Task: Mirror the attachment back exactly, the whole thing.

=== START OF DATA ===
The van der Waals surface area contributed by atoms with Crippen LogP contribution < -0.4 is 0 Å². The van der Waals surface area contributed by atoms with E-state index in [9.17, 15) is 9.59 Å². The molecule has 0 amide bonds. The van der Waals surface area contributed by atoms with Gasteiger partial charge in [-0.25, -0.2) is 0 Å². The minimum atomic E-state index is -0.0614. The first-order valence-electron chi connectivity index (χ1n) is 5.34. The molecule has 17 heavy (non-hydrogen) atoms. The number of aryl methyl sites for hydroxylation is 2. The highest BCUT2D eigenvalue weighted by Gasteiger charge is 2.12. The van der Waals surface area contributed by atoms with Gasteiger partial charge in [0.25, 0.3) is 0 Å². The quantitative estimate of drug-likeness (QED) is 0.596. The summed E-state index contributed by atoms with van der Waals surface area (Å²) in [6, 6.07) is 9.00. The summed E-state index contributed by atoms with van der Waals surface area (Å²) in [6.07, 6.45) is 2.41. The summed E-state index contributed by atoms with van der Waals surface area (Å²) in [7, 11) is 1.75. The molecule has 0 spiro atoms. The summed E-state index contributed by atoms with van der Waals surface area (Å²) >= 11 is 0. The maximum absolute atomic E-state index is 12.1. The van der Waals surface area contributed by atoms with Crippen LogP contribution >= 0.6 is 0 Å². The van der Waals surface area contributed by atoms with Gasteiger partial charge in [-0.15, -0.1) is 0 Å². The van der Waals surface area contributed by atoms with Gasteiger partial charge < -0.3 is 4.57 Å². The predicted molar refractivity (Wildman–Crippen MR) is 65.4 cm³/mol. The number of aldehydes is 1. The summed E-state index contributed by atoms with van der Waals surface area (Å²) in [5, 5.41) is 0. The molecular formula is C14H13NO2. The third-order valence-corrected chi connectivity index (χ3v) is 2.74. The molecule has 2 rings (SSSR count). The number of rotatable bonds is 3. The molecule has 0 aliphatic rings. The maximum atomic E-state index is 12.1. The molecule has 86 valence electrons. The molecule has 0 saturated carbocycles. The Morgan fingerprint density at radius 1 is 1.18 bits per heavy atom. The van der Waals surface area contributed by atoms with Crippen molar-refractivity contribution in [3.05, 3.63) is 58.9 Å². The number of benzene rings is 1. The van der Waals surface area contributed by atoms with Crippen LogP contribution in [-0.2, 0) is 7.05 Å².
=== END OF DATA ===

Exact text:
The van der Waals surface area contributed by atoms with Crippen LogP contribution < -0.4 is 0 Å². The van der Waals surface area contributed by atoms with E-state index in [9.17, 15) is 9.59 Å². The molecule has 0 amide bonds. The van der Waals surface area contributed by atoms with Gasteiger partial charge in [-0.25, -0.2) is 0 Å². The minimum atomic E-state index is -0.0614. The first-order valence-electron chi connectivity index (χ1n) is 5.34. The molecule has 17 heavy (non-hydrogen) atoms. The number of aryl methyl sites for hydroxylation is 2. The highest BCUT2D eigenvalue weighted by Gasteiger charge is 2.12. The van der Waals surface area contributed by atoms with Gasteiger partial charge in [0.25, 0.3) is 0 Å². The quantitative estimate of drug-likeness (QED) is 0.596. The summed E-state index contributed by atoms with van der Waals surface area (Å²) in [6, 6.07) is 9.00. The summed E-state index contributed by atoms with van der Waals surface area (Å²) in [6.07, 6.45) is 2.41. The summed E-state index contributed by atoms with van der Waals surface area (Å²) in [7, 11) is 1.75. The molecule has 0 spiro atoms. The summed E-state index contributed by atoms with van der Waals surface area (Å²) >= 11 is 0. The maximum absolute atomic E-state index is 12.1. The van der Waals surface area contributed by atoms with Crippen LogP contribution >= 0.6 is 0 Å². The van der Waals surface area contributed by atoms with Gasteiger partial charge in [-0.15, -0.1) is 0 Å². The van der Waals surface area contributed by atoms with Gasteiger partial charge < -0.3 is 4.57 Å². The predicted molar refractivity (Wildman–Crippen MR) is 65.4 cm³/mol. The number of aldehydes is 1. The summed E-state index contributed by atoms with van der Waals surface area (Å²) in [5, 5.41) is 0. The molecular formula is C14H13NO2. The third-order valence-corrected chi connectivity index (χ3v) is 2.74. The molecule has 2 rings (SSSR count). The number of rotatable bonds is 3. The molecule has 0 aliphatic rings. The maximum atomic E-state index is 12.1. The molecule has 86 valence electrons. The molecule has 0 saturated carbocycles. The Morgan fingerprint density at radius 1 is 1.18 bits per heavy atom. The van der Waals surface area contributed by atoms with Crippen molar-refractivity contribution in [3.05, 3.63) is 58.9 Å². The number of benzene rings is 1. The van der Waals surface area contributed by atoms with Crippen LogP contribution in [-0.2, 0) is 7.05 Å².